Silk and Secrets
Linda Madl’s Silk and Secrets is a flawed but fun Victorian romance with a very old-fashioned feel to it and strong Gothic overtones.
True to the Gothic tradition, this is a book about a young woman visiting a strange house. Alyssa Lockhart is an impulsive 19-year-old American heiress who, after one particularly outrageous prank, is packed off by her embarrassed family to visit the Trevells, distant relations in Cornwall. The visit is ill-timed: Alistair Trevell, Lord Penridge, recently died of food poisoning, and the family is still in mourning. In spite of this, Alyssa is warmly welcomed by the widowed Lady Penridge, and somewhat less warmly by the new lord, the dark and compelling Harris Trevell.
It soon becomes clear that all is not well at Penridge House. Rumors abound that the previous Lord Penridge was poisoned by Harris. More immediately, Alyssa must deal with the spiteful attentions of ten-year-old Meggie Trevell, who will stop at nothing to make Alyssa go away.
True to its Gothic antecedents, this book is told entirely in Alyssa’s point of view, although she is not the narrator. We never get a glimpse inside Harris’ head, which succeeds in making him a complete man of mystery. Alyssa is an engaging heroine who, refreshingly, really acts like a 19-year-old. She is intelligent and brave, but also disarmingly insecure and incurably curious. She snoops about Penridge in a truly unladylike manner, but since she’s portrayed as a very young woman it’s easy to forgive her. Her relationship with the handsome and enigmatic Harris, nine years her elder and her acting guardian, bears all the earmarks of a sizzling adolescent crush. One of the things I enjoyed about this novel is the depiction of how Alyssa matures, and how her infatuation with Harris changes and becomes more of a relationship between equals.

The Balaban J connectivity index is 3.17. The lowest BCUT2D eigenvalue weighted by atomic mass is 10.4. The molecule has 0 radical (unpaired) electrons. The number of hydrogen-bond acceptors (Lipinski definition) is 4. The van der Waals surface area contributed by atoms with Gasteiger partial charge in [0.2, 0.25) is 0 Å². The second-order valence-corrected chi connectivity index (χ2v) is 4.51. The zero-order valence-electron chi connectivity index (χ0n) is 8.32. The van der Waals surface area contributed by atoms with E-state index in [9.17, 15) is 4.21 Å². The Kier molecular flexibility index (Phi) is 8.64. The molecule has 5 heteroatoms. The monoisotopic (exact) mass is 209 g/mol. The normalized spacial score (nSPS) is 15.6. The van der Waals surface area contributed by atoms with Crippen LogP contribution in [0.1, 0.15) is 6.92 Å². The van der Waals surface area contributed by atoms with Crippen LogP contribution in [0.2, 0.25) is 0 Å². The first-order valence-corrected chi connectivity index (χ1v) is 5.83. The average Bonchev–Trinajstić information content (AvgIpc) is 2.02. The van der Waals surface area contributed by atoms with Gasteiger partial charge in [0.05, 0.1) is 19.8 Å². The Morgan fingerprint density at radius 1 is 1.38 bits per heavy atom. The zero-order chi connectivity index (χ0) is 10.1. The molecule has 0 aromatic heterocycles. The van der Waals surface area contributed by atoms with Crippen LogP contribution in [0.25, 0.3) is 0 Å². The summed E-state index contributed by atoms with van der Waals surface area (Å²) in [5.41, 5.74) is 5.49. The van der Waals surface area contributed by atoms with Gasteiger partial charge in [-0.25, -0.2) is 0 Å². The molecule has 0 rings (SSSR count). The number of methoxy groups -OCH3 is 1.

The book has its problems, however. The mystery takes up most of the book, leaving the romance in the shade. This is too bad, since it takes but a moment’s thought to figure out whodunit, and why, and how. The hero must be an enigma for plot reasons, but some of his actions are frustratingly hard to understand; we never really get to know him. And though I liked Alyssa, I must admit that she suffers from at least two very severe TSTL moments, both occurring at the end of the book, giving me the impression that the author was trying to drum up tension at the expense of the heroine’s intelligence.
Silk and Secrets isn’t perfect, and if you like your historicals to be emotionally vibrant dramas it’s probably not the best bet for you. But if you enjoy all those old Gothic stories about a mysterious man, an innocent woman, and a house, you should find Silk and Secrets to be a perfect, cozy read.